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RICK CHAMBERS PLANO, TEXAS


JOB Corporate executive


SCOUTING ROLE Committee chair, Troop 999


SUPERPOWER: SUPER ORGANIZATION (Able to improve troop function) As vice president for customer intelligence and analytics at Zale Corporation, Rick Chambers works 50 to 60 hours a week and deals with a 45-minute commute each morning and evening. Yet he still finds time to play a key role with a 99-member Boy Scout troop. “We do make time for what’s important to us,” he says. “Busy people are busy because they’re able to organize activities and order their lives in such a way that they can address a myriad of things.” Organizing is second nature to Chambers, who has spent much of


his career in quality engineering and operations research. Today, he applies that expertise to improving everything his troop does, from mobilizing for outings to communicating with fami- lies. “There is no process that works good enough for me,” he says. “It can always be improved.”


ADVICE FOR BUSY SCOUTERS “It sometimes follows that the more active you are, the more active your kid will be. Stay connected to your unit in whatever way (large or small) you can. Take adult training. A nice byproduct is that you are more informed, your kid is more active and both of you have more fun.”


FINAL WORD “The qualities of courage, honor, justice and a readiness to help those in need still have a place, and Scouting is a youth organization that teaches these values to our young men and women. I like spending time helping shape the future leaders of our world.”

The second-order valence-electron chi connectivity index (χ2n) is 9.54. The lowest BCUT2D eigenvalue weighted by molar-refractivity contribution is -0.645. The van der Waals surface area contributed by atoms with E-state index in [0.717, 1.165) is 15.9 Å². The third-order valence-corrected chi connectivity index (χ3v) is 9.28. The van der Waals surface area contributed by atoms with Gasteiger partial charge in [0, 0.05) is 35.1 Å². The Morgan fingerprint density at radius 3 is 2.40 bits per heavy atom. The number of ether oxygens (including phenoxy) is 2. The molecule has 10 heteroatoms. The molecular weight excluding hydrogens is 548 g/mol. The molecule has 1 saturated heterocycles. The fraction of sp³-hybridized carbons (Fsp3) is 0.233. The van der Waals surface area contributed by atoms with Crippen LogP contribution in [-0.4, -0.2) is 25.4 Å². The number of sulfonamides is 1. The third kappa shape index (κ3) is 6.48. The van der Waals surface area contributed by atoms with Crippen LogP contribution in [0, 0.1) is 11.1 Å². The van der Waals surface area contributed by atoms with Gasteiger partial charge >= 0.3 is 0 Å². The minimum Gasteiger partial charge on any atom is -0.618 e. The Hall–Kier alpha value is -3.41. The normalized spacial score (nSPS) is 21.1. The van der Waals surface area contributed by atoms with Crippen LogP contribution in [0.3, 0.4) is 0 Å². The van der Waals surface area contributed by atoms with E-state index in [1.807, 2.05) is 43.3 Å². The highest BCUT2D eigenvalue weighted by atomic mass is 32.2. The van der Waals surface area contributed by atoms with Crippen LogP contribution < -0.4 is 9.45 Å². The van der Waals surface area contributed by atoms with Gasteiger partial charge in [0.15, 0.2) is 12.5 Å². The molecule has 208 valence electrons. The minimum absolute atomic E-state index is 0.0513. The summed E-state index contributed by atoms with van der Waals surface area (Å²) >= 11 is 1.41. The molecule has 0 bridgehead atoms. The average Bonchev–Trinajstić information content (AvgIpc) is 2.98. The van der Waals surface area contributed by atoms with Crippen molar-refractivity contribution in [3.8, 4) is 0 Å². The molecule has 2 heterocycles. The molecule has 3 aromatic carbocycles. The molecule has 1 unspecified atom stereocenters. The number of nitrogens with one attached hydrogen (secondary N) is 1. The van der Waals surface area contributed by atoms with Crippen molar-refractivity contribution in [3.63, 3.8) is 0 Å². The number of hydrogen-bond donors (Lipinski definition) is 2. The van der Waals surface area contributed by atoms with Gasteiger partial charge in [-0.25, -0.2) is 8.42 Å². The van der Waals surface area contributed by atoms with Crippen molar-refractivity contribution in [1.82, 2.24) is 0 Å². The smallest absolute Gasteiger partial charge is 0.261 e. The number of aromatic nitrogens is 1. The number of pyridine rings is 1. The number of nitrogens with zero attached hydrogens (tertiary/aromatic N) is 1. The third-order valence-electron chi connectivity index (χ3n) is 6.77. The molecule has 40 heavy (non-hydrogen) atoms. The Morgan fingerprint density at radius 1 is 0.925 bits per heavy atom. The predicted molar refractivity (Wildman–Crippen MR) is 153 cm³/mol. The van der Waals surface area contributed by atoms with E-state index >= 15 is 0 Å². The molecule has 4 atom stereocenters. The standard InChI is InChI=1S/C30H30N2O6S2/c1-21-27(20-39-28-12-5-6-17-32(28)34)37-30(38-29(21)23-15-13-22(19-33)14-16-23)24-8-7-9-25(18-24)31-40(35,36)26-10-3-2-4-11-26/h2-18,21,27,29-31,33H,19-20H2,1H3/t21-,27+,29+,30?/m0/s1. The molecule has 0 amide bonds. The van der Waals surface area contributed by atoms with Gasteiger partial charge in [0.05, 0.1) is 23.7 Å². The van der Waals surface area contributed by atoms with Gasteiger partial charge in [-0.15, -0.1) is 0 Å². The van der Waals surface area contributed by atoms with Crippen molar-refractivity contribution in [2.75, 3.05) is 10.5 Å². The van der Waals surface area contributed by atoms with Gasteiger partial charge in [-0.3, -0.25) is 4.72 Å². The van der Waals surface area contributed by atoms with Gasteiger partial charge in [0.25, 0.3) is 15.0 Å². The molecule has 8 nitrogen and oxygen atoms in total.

LIZ YARON PADEN CITY, W.VA.


JOB Restaurant owner


SCOUTING ROLES Cubmaster and Webelos den leader, Pack 153; Advisor, Crew 2014; Cub Scout day camp director


SUPERPOWER: TIME MANIPULATION (Able to cook up Scouting fun) Liz Yaron works 85 to 100 hours a week at Home Plate Bistro, the restaurant she opened in January 2012. Yet she still finds time to lead two Scouting units, run a Cub Scout day camp and pursue a bachelor’s degree from the Art Institute of Pittsburgh. Oh, yes, and raise six kids ages 3 through 16. “On my


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breaks, I might be doing three different things between school and Scouts and work,” she says. Liz’s units meet on Tuesday


evenings at two different churches, although the crew sometimes meets at the restaurant if she can’t get away. Tuesdays are pretty slow in the restaurant trade, but week- ends aren’t. “On weekends when we’re doing a Scouting event, I end up having to bring in extra staff,” she says.


ADVICE FOR BUSY SCOUTERS “You make excuses for what you don’t want to do, and you make time for what’s important.”


FINAL WORD “The time I put in at work makes me appreciate the time I get to spend with my kids and Scouts on our activities.”


S COUTING ¿ SEPTEMBER•OCTOBER 2014


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